Q: Bob, I have two houses (my wife lives in one) worth considerably less than what is owed. I don't want a foreclosure on my credit, what do you know or can advise about turning a house into a B&B (bed and breakfast) this is probably a strange request but ?? If possible please answer before the first of the year.
A: Don, sorry about the time frame. Wasn't sure if I should answer it or how? The research was very informing and interesting. I had another e-mail about the same concept, hope it helps you or someone else.
With the economy in the sad shape it is now, there are more Americans vacationing in the United States instead of abroad, opening a bed-and-breakfast can be a clever-and enjoyable-way to earn extra cash.
ESSENTIALS: You need to live in a neighborhood that attracts tourists or business people (as we do here in Southwest Florida) and have a spare bedroom (most B&Bs have two or three guest rooms). Any style of house will do. A private bath for guests is a plus, but a shared one will suffice.
B&B owners are able to deduct many expenses from their income tax, including a percentage of insurance and utility costs as well as the cost of home improvements that benefit the business.
Another advantage is the opportunity to meet interesting people from around the country and the world. One of the people (from California) that contributed to this column had hosted an ambassador from Russia, a theater critic from Washington and two doctors from Scotland. Their greatest reward has been to form lasting friendships with many of their guests.
GETTING STARTED: Strangers don't always be careful with your belongings, so you'll need sturdy bedroom furnishings-dressers, mirrors, Tvs clocks/radios, comfortable chairs and stain resistant floor coverings. You will also have to provide closet space and clean bed linens and towels. Unless you cater to business travelers, avoid putting phones in guest rooms-it is difficult to control long-distance charges. Also provide a key to each room. The cost of outfitting a few rooms-plus sprucing up the rest of the house-could be less than$5,000. In addition, innkeepers must pay for business licenses and extra liability insurance.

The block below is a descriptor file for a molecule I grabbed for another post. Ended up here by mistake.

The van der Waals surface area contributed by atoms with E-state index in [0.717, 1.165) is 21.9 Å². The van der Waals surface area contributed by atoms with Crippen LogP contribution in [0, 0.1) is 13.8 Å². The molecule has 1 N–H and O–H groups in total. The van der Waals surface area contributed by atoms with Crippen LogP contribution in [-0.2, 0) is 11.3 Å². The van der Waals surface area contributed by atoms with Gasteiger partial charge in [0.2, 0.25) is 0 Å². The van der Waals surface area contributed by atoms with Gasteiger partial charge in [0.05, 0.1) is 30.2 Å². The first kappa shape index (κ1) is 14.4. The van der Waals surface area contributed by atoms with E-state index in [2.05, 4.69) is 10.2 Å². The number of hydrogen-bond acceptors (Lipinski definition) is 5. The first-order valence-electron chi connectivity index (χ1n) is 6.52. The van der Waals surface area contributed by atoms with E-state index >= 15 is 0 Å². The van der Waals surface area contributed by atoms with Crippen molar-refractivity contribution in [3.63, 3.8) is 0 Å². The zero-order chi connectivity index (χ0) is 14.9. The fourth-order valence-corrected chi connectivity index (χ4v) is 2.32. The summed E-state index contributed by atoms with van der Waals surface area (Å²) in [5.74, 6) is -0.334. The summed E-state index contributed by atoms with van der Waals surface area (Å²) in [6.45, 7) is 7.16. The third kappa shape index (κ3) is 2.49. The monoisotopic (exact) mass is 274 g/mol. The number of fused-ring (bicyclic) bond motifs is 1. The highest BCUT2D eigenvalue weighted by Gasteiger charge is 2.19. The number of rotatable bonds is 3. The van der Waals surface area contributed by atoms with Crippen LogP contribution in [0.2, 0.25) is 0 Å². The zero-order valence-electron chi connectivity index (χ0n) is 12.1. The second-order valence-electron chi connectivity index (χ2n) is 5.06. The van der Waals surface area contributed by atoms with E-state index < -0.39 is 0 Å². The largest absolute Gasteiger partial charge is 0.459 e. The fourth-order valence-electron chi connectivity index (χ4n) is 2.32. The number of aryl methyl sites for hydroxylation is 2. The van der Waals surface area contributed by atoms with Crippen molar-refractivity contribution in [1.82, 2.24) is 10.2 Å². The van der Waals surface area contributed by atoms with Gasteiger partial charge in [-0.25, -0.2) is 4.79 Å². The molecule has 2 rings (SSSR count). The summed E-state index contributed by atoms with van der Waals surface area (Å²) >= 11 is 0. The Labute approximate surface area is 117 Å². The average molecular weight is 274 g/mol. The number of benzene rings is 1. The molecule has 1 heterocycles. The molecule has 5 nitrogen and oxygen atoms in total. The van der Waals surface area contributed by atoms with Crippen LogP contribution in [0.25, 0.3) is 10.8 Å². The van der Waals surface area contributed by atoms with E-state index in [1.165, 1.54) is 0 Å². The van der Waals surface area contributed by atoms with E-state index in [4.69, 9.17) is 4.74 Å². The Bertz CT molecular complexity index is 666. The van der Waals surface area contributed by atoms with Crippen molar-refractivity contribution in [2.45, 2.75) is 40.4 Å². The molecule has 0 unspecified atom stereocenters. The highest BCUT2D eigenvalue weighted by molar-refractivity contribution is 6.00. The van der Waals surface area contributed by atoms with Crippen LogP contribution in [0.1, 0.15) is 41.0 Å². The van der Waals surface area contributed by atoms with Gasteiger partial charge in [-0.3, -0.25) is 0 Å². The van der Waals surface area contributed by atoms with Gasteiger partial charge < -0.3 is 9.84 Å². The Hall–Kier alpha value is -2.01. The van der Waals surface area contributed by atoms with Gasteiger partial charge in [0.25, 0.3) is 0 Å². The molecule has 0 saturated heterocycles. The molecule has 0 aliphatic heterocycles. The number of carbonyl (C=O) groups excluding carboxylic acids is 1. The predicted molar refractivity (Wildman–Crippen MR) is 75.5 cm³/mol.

WHAT YOU CAN EXPECT TO EARN: New B&B owners are tempted to set low prices to attract guests, but cheap rates attract customers who damage furniture or even steal property. Most B&B owners charge $60 to $150 a night, or 40-75 percent of the nearby hotels.
Assuming that you rent out two rooms for $85 each, and each room is booked 100 days a year, your gross income would be $17,000.
TYPICAL WORKLOAD: Running a B&B isn't for everyone (this is for the two e-mails and the one letter) I received. You must get along with people very well, including finicky guests. It requires cooking and cleaning up after breakfast, cleaning guests rooms, keeping common areas of your home neat and doing laundry. You lose some privacy and freedom. Even if you give guests the keys to your home, you should be on the premises until noon to answer questions. If you're worried about security, keep your valuables in a safe. You might also keep a safe on hand for guests. I recommend a no-smoking policy to reduce the risk of fire.
BUSINESS CONSIDERATIONS: Before you spend any money, you'll need the following: An Accountant who is familiar with B&Bs. If there isn't one in our (Lee County) area retain a small-business accountant. He/she will discuss the tax ramifications of turning your house into a B&B and whether you should incorporate your business. If you need bank financing for improvements, he can recommend lenders and prepare the required business plan. To find a CPA, contact the American Institute of Certified Public Accountants (www.aicpa.org) or consult your yellow pages. I will finish this next week with knowledge of local B&B scene, Market Niche, a marketing plan, etc. Also a NEW question-yeah!
Have a real estate question? Write, call, fax or e-mail:
Bob Jeffries, Realtor,
Century 21 Birchwood Realty, Inc.
4040 Del Prado Blvd.,
Cape Coral, FL